Data Privacy vs Personalization: How to Attain the Perfect Balance

Data Privacy Strategy

By Alex Dean Co-founder and CEO at Snowplow

Privacy concerns are radically transforming the data landscape. Just look at Meta’s recent $90M data privacy lawsuit to understand how serious the implications can be. Yet, to compete successfully, organizations today must use data collected online to better understand customers and develop personalized solutions.

Under these conditions, what can an average business or even top tech company do to get ahead?

While personalization and privacy may seem hopelessly at odds, it’s possible for businesses to achieve both and thrive. Successfully doing this often depends on building trust and brand loyalty while being transparent with how data is being used to benefit customer experiences.

Actively Listen to Customer Privacy Concerns

It’s no secret — consumers are spending more time online than ever and demanding more from these experiences. While this means users expect businesses to understand and respond to their preferences via more seamless experiences or improved offerings, it also means they are increasingly sensitive to invasions of privacy.

Weary of having their data sold by third parties or their privacy violated for no reason, customers are now increasingly cautious about handing over their information. This is especially true if they don’t have a positive relationship with a brand or are simply in the dark about what their data will be used for.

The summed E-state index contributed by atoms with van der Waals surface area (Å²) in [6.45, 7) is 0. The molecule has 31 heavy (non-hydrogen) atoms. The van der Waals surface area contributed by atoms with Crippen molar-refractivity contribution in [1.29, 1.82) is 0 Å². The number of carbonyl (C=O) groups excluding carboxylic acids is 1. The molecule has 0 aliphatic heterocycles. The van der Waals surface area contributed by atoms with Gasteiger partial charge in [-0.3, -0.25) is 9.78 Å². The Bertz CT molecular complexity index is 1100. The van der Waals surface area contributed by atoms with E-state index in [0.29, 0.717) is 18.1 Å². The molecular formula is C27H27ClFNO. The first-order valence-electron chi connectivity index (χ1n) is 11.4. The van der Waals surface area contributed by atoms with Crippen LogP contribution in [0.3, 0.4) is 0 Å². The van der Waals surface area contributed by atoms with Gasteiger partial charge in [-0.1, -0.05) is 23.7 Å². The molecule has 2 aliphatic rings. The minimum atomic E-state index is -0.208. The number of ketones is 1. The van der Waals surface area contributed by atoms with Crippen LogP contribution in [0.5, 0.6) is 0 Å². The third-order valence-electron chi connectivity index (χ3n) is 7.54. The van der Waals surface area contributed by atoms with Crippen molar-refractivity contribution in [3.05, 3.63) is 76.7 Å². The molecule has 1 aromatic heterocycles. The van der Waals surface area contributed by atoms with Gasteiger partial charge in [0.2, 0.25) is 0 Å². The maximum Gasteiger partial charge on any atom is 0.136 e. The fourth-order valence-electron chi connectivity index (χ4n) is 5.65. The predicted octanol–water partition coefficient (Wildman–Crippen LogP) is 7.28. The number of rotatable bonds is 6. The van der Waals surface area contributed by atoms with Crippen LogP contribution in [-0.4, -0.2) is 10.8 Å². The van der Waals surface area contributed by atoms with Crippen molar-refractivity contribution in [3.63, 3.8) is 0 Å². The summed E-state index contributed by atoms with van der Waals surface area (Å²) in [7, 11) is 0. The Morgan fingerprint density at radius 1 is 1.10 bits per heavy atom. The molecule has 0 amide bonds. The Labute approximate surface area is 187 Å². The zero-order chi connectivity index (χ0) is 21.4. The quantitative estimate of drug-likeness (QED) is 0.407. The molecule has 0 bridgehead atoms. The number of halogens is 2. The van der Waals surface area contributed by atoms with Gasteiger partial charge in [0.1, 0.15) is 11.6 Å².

In other words, consumers want personalization but don’t want to be subjected to needlessly intrusive surveillance for the sake of advertising profiles.

While data collection should only be used to improve business performance and customer experiences, many vendors have fallen into the strategy of rapidly capturing everything they can from the get-go in case the data might be useful later.

This has contributed to an increasing resentment towards middlemen or third parties that track users across brands and websites. As a response, companies should consider alternative methods of collecting data.

To return to the example of Meta, one of the main reasons for customer outcry was that Meta simply built a degree of data capture into their products that was much higher than needed to provide optimal services. Everyone should learn from this mistake when using data in the future.

And, in fact, many newer technology regulations and changes are now preventing such violations of consumers’ privacy.

The Cookie Crumbles and More — New Changes to Data Tracking Regulations

Driven by changes in the way tech companies operate as well as different laws around the globe, data privacy rules and regulations are evolving. For instance, Google’s promise to phase out third-party cookies by 2023 alone will force many businesses to reallocate funds away from years-old legacy advertising tactics.

Similarly, Mozilla’s Enhanced Tracking Protection (ETP) 2.0 will challenge redirect tracking within Firefox by clearing site data sets and cookies by known trackers every 24 hours.

In another change, Apple’s App Tracking Transparency (ATT) framework will force Apple devices to ask for permission before tracking activity across websites and apps.

These shifts and more will drive a focus away from third-party data tracking. This in turn, will likely lead to more first-party data collection strategies and building direct data relationships with customers — through more intelligent products, smarter loyalty programs and methods to reduce consumer risks.

Balancing Privacy and Personalization

Privacy and personalization are now both wildly important and need to be accounted for. One key to achieve this balance is to shift from the goal of understanding everything about customers to simply understanding them well enough to provide great services.